… And that’s just what’s going to start next.

To see the Part 3 of The Bible Project, click here.

The Bible Project, Pt 3: Enter Humanity (or, “I knew you were trouble when you walked in…”)

 Then God said, “Let us make humanity in our image to resemble us so that they may take charge of the fish of the sea, the birds of the sky, the livestock, all the earth, and all the crawling things on earth.”

God created humanity

In God’s own image,

  in the divine image

      God created them,

      male and female

        God created them.” (Genesis 1:26-27)

So God has this creation.

Day after day the rhythm is repeated: God creates, then sits back and enjoys it, and then evaluates it…

And it’s goooood. 

But, somehow, not good enough.

So after the world is complete, God decides to do one more masterfully creative thing…

He makes humanity.

This is no small thing.

With this moment of creation, the first glimpses of our biblical “spine” start to come into view.

Or, to put it another way, this God is up to something.

Broadly speaking, there are three things that we learn about humanity in the creation story. They’re not complicated, but these three things have profound significance for the rest of our story, so it’s important that we understand them.

One: Image

As verses say, we bear the imprint of God’s image on us. At this point in our story, what do we know about this god’s “image”?

  • He creates things
  • He enjoys His creation
  • He even creates human beings, and when He does it, He says it’s very good… 

So whatever human beings are, or whatever they become, one of the ingredients of our spine is that we are marked with the image of this creating, singing, celebrating God. We are called to measure our lives by our likeness to Him.

Two: Work 

In verse 28 of chapter one, God tells Adam (from the Hebrew ‘adam, which is not a proper noun, but rather a generic name for humanity; see Robert Alter’s book on the Pentateuch for more discussion), “Be fertile and multiply; fill the earth and master it. Take charge of the fish of the sea, the birds of the sky, and everything crawling on the ground.” In Genesis 2, we are told that God puts humanity in a garden (v8).

Here’s the thing about gardens: they take work. 

So God gives humanity work to do: they farm and keep the land (v8 and v15), and they name the animals (2:19-20).

So here’s another little piece of our spine that is beginning to take shape: this God invites—even expects—His creation to co-labor with Him. Whatever work there is to do, God allows humanity to be a part of it.

Work is a part of the divine plan. The garden isn’t all about sitting around, sipping lemonade and listening to lame angels’ songs.

It’s about making sure God’s creation is in balance…

… Oh, and also: don’t forget about the image thing. When we work, we have to work in God’s image. We have to do things the way He would do it (this becomes increasingly important).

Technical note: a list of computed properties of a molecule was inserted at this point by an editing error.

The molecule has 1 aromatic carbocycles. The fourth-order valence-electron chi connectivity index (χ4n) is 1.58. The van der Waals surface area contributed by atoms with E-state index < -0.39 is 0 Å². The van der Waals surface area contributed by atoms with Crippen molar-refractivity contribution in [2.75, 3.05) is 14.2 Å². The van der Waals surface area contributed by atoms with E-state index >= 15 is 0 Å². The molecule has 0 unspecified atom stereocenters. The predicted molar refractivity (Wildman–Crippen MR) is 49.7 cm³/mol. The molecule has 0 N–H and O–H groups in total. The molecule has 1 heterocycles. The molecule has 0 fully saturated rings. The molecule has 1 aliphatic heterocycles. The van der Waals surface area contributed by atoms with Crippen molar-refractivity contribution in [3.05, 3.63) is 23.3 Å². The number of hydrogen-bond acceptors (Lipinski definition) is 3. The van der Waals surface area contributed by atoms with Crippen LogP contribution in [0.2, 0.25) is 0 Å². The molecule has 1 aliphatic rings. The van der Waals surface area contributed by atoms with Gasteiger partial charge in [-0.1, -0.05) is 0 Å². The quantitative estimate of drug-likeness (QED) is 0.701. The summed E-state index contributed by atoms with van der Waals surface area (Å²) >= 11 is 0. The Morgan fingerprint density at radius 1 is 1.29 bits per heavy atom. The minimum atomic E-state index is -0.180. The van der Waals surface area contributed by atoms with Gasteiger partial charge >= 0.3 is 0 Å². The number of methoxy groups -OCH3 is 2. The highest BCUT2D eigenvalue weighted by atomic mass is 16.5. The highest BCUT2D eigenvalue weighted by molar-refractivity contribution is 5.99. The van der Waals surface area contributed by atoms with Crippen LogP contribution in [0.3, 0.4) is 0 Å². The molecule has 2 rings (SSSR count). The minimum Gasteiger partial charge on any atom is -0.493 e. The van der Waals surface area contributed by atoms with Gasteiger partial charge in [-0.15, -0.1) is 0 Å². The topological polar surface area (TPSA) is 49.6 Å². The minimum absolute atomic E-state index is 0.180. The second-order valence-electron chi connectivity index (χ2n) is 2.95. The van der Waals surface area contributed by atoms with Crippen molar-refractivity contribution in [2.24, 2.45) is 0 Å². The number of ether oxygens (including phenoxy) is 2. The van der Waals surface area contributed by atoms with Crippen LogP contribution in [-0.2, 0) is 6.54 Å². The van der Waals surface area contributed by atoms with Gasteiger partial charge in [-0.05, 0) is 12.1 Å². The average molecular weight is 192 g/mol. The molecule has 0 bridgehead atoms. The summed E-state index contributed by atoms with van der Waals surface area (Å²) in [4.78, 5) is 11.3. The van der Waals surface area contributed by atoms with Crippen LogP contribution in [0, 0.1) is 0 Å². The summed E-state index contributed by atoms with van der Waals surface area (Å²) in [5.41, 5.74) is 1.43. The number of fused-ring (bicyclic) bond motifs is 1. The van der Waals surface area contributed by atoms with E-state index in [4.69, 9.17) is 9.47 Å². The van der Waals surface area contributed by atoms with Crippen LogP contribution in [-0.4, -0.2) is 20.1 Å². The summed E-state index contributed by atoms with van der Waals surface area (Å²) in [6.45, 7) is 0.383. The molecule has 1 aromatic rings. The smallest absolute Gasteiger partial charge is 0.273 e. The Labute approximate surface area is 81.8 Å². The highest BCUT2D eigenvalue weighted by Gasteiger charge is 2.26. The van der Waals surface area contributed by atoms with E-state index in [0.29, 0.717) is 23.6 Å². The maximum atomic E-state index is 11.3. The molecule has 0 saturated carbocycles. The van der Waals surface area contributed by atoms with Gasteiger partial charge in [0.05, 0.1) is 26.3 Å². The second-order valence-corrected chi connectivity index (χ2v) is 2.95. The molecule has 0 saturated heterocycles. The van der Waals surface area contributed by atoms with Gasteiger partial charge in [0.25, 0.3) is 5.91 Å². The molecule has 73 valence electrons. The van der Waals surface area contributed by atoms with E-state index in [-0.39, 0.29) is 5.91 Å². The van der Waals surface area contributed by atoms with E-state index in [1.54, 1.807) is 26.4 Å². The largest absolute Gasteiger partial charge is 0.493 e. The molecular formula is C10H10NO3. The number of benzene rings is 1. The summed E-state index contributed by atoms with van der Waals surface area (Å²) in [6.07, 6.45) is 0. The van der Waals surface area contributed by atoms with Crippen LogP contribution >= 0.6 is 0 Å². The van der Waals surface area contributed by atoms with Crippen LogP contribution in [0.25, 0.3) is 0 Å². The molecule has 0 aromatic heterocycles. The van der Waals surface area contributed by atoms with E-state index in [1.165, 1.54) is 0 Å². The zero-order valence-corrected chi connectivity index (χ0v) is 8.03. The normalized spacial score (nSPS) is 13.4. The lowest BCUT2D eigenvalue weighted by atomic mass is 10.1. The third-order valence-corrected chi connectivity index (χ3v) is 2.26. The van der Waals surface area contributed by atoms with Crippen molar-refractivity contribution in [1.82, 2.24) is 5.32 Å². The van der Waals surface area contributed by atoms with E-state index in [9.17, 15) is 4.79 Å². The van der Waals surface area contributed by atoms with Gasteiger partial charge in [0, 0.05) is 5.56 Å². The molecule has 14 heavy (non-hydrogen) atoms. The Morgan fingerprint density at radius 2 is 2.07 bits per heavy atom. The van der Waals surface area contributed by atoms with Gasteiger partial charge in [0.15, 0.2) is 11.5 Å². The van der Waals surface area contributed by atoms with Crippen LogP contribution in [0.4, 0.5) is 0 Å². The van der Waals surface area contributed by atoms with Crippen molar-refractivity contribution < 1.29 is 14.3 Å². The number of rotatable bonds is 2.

Three: Freedom

“In the fertile land, the LORD God grew every beautiful tree with edible fruit, and also he grew the tree of life in the middle of the garden and the tree of the knowledge of good and evil.” (Genesis 2v9)

“The LORD God commanded the human, ‘Eat your fill from all of the garden’s trees; but don’t eat from the tree of the knowledge of good and evil, because on the day you eat from it, you will die!” (2v16-17)

So God creates a planet that He loves. He creates a creature to co-labor and create and steward this world. Then He tells the human to not eat of a certain tree…

… Then God retreats, and lets the human choose.

(… The outcome isn’t so good.)

This God gives us the freedom to choose, even when the results can be disastrous. 

Why?

I think it’s because of love.

After creating an entire universe and world, it would be a pretty small thing to put, say, a really tall hedge around the two trees. A fence. Anything.

But this God wants humanity to be able to choose.

Because you can’t love without a choice.

I think that if all God wanted was creatures to do His bidding, He could’ve easily eliminated choice or chance. But this God wants more. He wants community. He wants love.

Freely given.

And you can’t freely give something if you don’t have the option to not give. 

So here we stand, and in a way it’s quite simple:

  1. There’s a God.
  2. He created a something: a world.
  3. That world matters to Him. A lot. 
  4. He created someone. 
  5. That someone matters to Him an awful lot, but… 
  6. God is going to let that someone choose to be in relationship with Him.

And that’s going to cause an awful lot of trouble.

Next up: Genesis 3v1-4v16

Oh yeah… and of course I had to include this…

The Bible Project, Pt 2: Genesis A

William Blake [Public domain], via Wikimedia Commons

William Blake [Public domain], via Wikimedia Commons

When God began to create the heavens and the earth—the earth was without shape or form, it was dark over the deep sea, and God’s wind swept over the waters—God said, “Let there be light.” And so light appeared. God saw how good the light was. God separated the light from the darkness. God named the light Day and the darkness Night. 

There was evening and there was morning: the first day. (Genesis 1:1-5)

… And so our Story begins.

And with it, the controversy: how long did it take God to form the Earth? How old is our planet? In North America, there are whole museums dedicated to proving that creation closely follows the Genesis account, and that the Earth is significantly younger than most geologists would claim (10,000 years vs roughly 4.5 billion). The debate goes on and on (if you want to read a poignant account of it, check out A.J. Jacobs’ Year of Living Biblically).

But the troubles with Genesis don’t end there.

Over the years, scholars have become aware of other ancient near eastern “creation stories” that bare troubling similarities to Genesis, and these similarities have given rise to troubling questions:

* What do these other stories do to the claim of the Bible’s uniqueness? 

* Is Genesis plagiarized?

… And so on.